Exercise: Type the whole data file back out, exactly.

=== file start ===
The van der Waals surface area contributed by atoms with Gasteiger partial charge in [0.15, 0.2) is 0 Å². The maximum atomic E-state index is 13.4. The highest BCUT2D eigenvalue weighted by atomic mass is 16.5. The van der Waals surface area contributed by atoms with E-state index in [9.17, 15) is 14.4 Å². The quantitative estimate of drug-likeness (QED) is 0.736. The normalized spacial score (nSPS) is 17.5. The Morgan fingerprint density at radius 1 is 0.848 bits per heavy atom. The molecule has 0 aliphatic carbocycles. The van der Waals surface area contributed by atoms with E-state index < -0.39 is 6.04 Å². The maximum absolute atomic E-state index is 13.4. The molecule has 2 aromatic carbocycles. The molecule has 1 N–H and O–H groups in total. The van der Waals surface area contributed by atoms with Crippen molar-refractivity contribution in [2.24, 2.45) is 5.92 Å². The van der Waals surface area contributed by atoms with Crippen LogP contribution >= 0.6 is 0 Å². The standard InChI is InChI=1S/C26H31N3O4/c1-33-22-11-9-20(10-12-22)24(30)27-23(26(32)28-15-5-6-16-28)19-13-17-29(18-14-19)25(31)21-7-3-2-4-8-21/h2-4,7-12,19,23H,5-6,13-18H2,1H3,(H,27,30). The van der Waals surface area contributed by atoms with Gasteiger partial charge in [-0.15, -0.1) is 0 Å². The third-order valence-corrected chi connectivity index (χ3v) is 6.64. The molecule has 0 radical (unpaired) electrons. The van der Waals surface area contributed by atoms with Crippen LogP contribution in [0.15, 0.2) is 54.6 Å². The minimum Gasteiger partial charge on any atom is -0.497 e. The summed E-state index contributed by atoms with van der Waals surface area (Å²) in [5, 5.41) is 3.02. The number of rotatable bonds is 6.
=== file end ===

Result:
The van der Waals surface area contributed by atoms with Gasteiger partial charge in [0.15, 0.2) is 0 Å². The maximum atomic E-state index is 13.4. The highest BCUT2D eigenvalue weighted by atomic mass is 16.5. The van der Waals surface area contributed by atoms with E-state index in [9.17, 15) is 14.4 Å². The quantitative estimate of drug-likeness (QED) is 0.736. The normalized spacial score (nSPS) is 17.5. The Morgan fingerprint density at radius 1 is 0.848 bits per heavy atom. The molecule has 0 aliphatic carbocycles. The van der Waals surface area contributed by atoms with E-state index < -0.39 is 6.04 Å². The maximum absolute atomic E-state index is 13.4. The molecule has 2 aromatic carbocycles. The molecule has 1 N–H and O–H groups in total. The van der Waals surface area contributed by atoms with Crippen molar-refractivity contribution in [2.24, 2.45) is 5.92 Å². The van der Waals surface area contributed by atoms with Crippen LogP contribution >= 0.6 is 0 Å². The standard InChI is InChI=1S/C26H31N3O4/c1-33-22-11-9-20(10-12-22)24(30)27-23(26(32)28-15-5-6-16-28)19-13-17-29(18-14-19)25(31)21-7-3-2-4-8-21/h2-4,7-12,19,23H,5-6,13-18H2,1H3,(H,27,30). The van der Waals surface area contributed by atoms with Gasteiger partial charge in [-0.15, -0.1) is 0 Å². The third-order valence-corrected chi connectivity index (χ3v) is 6.64. The molecule has 0 radical (unpaired) electrons. The van der Waals surface area contributed by atoms with Crippen LogP contribution in [0.15, 0.2) is 54.6 Å². The minimum Gasteiger partial charge on any atom is -0.497 e. The summed E-state index contributed by atoms with van der Waals surface area (Å²) in [5, 5.41) is 3.02. The number of rotatable bonds is 6.